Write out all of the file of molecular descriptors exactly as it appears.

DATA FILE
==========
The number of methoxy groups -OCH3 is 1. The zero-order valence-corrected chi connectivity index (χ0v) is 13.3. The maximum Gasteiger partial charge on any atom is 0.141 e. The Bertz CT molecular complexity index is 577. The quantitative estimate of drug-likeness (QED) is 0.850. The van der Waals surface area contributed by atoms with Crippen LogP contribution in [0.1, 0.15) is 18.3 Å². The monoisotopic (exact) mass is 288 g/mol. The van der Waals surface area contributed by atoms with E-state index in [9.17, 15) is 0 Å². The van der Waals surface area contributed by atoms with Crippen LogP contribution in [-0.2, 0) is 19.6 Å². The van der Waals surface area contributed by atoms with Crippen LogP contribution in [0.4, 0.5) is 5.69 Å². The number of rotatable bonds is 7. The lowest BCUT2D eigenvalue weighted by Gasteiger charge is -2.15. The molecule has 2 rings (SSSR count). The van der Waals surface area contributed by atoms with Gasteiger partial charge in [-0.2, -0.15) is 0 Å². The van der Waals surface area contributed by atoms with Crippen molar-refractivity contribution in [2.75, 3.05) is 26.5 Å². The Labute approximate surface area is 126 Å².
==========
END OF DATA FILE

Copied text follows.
The number of methoxy groups -OCH3 is 1. The zero-order valence-corrected chi connectivity index (χ0v) is 13.3. The maximum Gasteiger partial charge on any atom is 0.141 e. The Bertz CT molecular complexity index is 577. The quantitative estimate of drug-likeness (QED) is 0.850. The van der Waals surface area contributed by atoms with Crippen LogP contribution in [0.1, 0.15) is 18.3 Å². The monoisotopic (exact) mass is 288 g/mol. The van der Waals surface area contributed by atoms with E-state index in [9.17, 15) is 0 Å². The van der Waals surface area contributed by atoms with Crippen LogP contribution in [-0.2, 0) is 19.6 Å². The van der Waals surface area contributed by atoms with Crippen LogP contribution in [0.4, 0.5) is 5.69 Å². The number of rotatable bonds is 7. The lowest BCUT2D eigenvalue weighted by Gasteiger charge is -2.15. The molecule has 2 rings (SSSR count). The van der Waals surface area contributed by atoms with Gasteiger partial charge in [-0.2, -0.15) is 0 Å². The van der Waals surface area contributed by atoms with Crippen molar-refractivity contribution in [2.75, 3.05) is 26.5 Å². The Labute approximate surface area is 126 Å².